Portugal has shelved plans to make cycle helmets compulsory for people riding bikes after a consultation was met with huge opposition by from the public.
The country’s government had proposed making cycle helmets mandatory under its 2020 National Road Safety Strategy, according to the European Cyclists’ Federation (ECF).
Opponents of the proposal, launched over the Christmas period, held a march through the capital Lisbon, with 600 people taking part.
The country has long had a reputation for being among the most dangerous in Europe for road users, but saw a 37 per cent drop in fatalities from 2010-15 against an EU average of 17 per cent.
The number of cyclist killed on the country’s roads fell by 44 per cent from 45 in 2011 to 25 in 2015, despite big growth in the number of people riding bikes, says the ECF.
ECF policy officer, Ceri Woolsgrove, said: "Excellent lobbying activities in Portugal has seen some great results for cycling safety and promotion.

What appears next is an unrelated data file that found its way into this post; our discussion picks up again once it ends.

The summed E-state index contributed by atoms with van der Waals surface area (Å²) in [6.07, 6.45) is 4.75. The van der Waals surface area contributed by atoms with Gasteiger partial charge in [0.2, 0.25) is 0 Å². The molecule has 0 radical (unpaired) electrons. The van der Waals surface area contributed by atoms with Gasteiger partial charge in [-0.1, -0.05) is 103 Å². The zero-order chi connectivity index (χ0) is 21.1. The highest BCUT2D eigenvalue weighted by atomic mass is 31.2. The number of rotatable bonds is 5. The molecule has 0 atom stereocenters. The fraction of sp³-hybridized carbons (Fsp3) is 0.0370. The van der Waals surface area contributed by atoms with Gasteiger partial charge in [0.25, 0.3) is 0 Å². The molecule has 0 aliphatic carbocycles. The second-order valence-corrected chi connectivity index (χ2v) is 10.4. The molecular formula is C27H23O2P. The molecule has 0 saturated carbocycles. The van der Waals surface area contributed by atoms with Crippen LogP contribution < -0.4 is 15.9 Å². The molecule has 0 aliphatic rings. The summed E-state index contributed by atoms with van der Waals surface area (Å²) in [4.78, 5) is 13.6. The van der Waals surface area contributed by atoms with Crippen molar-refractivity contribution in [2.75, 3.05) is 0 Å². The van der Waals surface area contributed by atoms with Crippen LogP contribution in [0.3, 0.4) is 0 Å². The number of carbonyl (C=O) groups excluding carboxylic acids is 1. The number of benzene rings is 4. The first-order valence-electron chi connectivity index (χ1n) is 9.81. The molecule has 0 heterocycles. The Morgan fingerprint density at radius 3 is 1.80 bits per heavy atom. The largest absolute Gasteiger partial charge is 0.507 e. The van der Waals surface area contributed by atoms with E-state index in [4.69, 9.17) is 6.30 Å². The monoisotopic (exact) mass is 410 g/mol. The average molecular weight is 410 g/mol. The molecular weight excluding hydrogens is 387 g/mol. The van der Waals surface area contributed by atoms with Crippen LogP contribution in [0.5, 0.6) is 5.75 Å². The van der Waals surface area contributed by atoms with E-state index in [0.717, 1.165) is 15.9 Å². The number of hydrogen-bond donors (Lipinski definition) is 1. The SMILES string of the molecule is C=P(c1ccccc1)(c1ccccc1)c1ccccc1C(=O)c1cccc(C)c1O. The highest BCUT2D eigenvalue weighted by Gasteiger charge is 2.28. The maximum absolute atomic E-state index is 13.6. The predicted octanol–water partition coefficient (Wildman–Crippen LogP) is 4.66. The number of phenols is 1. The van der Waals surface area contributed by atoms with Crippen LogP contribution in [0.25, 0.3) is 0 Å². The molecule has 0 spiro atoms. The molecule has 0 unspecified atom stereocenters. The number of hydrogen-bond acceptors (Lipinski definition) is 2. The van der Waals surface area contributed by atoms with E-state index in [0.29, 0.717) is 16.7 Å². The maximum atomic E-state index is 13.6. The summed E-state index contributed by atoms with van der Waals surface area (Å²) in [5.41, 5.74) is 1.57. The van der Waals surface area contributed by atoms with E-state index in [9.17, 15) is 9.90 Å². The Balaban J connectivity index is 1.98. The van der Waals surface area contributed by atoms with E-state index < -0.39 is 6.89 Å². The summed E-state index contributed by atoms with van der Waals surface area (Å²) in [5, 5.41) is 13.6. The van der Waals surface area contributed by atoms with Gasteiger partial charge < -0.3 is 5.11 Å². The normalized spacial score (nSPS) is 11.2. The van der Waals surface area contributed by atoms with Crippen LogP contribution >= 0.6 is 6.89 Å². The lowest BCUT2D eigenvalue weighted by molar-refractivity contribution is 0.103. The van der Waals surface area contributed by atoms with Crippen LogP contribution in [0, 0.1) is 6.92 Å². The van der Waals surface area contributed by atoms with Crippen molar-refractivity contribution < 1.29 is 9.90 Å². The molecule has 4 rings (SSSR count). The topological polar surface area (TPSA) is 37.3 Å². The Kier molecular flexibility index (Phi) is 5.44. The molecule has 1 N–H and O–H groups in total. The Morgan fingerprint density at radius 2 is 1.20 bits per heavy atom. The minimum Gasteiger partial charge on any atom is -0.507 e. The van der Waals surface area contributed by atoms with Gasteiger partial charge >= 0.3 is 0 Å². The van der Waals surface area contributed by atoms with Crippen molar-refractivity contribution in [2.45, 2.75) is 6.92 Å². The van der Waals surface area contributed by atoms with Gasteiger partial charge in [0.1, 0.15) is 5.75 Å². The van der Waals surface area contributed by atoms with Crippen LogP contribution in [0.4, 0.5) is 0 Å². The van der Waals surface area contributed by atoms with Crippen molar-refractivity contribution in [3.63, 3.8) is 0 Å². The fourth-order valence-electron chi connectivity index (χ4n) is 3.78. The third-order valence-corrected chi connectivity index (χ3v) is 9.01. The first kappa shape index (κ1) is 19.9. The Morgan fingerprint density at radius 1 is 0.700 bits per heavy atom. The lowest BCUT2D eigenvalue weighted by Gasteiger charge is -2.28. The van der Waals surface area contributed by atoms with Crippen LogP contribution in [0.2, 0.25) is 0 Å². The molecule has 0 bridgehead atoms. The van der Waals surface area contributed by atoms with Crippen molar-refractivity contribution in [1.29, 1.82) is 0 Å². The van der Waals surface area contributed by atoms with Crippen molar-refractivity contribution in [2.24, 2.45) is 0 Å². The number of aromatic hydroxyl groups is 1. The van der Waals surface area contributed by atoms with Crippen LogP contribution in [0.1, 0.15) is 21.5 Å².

“Dropping the mandatory helmet proposal will remove a barrier to the uptake of cycling and the new road code will improve cycling safety.
“It is to be applauded that the Portuguese public authorities have listened to public pressure and cycling associations.
“We sincerely hope that this dialogue continues in order to improve cycling safety in the future, particularly regarding vehicle speeds which are a major road safety factor and are being reduced throughout Europe."
Several EU countries have mandatory helmet laws, sometimes restricted to specific age groups.
Portugal’s next-door neighbour, Spain, requires anyone riding a bike outside urban areas to wear one, except when they are riding uphill.
Last month, France made cycle helmets compulsory for children under 12 years of age.
During the same month, Bosnia & Herzegovina, which is not an EU member state, became the first country in the world to repeal a law obliging cyclists to wear a helmet.
Born in Scotland, Simon moved to London aged seven and now lives in the Oxfordshire Cotswolds with his miniature schnauzer, Elodie. He fell in love with cycling one Saturday morning in 1994 while living in Italy when Milan-San Remo went past his front door. A daily cycle commuter in London back before riding to work started to boom, he's been news editor at road.cc since 2009. Handily for work, he speaks French and Italian. He doesn't get to ride his Colnago as often as he'd like, and freely admits he's much more adept at cooking than fettling with bikes.